Desexing as a treatment for aggression

When working in India with street dogs, dog fights between entire dogs were common and desexing was beneficial at reducing the incidence of aggression in dogs and dog fighting. In that environment, desexing certainly helped because there was regular competition for females in season and females coming into season were often harassed by packs of male dogs that readily fought each other. In season female dogs give lots of signals both through smell, pheromones (hormones in the air that are detected by a specific organ that humans do not possess) and with visual cues as they get closer to allowing a male to mate with them. Aggression for mating rights can occur and it is beneficial for the species that the strongest dog who can detect correctly the right time to mate with a female should pass on his genes to the next generation.

In the western world, there are not so many entire male and female dogs. Because we know that sexual aggression can occur, it is often assumed that a dog needs desexing if it is entire and shows aggressive behaviour. If the aggression occurred between two entire male dogs in the presence of an entire female who was coming into heat, this assumption may be correct. However, often the behaviour is seen with no competition evident and the pet is not running off in search of an in season female.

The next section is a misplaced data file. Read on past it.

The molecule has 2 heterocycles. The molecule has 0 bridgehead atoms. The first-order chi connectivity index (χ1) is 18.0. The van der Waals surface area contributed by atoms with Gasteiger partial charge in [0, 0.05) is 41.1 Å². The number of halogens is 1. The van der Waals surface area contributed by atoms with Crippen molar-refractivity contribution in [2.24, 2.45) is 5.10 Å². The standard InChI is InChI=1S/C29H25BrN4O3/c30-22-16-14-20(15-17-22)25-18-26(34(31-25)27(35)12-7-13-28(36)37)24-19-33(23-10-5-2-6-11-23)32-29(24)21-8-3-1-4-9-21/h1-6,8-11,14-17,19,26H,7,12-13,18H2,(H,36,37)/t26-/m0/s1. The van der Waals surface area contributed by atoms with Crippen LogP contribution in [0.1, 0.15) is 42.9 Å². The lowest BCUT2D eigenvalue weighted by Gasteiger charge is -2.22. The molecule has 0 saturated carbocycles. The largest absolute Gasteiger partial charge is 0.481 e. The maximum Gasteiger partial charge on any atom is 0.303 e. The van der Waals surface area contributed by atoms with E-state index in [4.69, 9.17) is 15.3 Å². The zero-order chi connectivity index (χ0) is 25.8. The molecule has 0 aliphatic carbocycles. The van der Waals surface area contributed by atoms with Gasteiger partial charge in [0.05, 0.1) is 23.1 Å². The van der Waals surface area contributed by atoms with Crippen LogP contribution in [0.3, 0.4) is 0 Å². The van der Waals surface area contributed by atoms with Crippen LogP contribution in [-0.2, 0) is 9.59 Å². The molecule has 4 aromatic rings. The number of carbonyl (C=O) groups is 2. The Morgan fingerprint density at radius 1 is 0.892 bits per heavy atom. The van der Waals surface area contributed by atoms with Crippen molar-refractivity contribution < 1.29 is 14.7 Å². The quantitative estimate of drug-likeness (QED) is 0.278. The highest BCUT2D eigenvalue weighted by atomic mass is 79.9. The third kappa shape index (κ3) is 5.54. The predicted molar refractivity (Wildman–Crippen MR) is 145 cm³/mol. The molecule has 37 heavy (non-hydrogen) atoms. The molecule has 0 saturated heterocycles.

Some studies have shown that entire male dogs are more likely to display aggressive behaviour than their desexed counterparts, while desexed females are more likely to display aggressive responses than entire female dogs. From this simple statement, we could jump to the conclusion that desexing will reduce aggression in male dogs and leaving a female entire would reduce the risk of aggression in a female dog. Unfortunately the story is a lot more complicated than that. Hormones can increase or decrease the threshold for an aggressive response in a situation, but we really need to consider WHY the aggressive response may be happening in the first place.

Aggressive responses from many animals in situations where such a response is not benefitting the animal can often be due to an underlying problem that needs addressing.  The behaviour is a sign of a deeper problem and often that problem can be related to fear or anxiety. Although desexing or not desexing could alter the threshold for an aggressive response, the behaviour itself could have developed due to another problem. To desex an entire male who is showing aggression can sometimes be like putting a band-aid on a festering sore. Initially there may be some benefit, but as the underlying problem continues without appropriate treatment, further behaviour problems can develop, and ultimately we have not treated the underlying illness.

The earlier behaviour problems are treated appropriately, the better.

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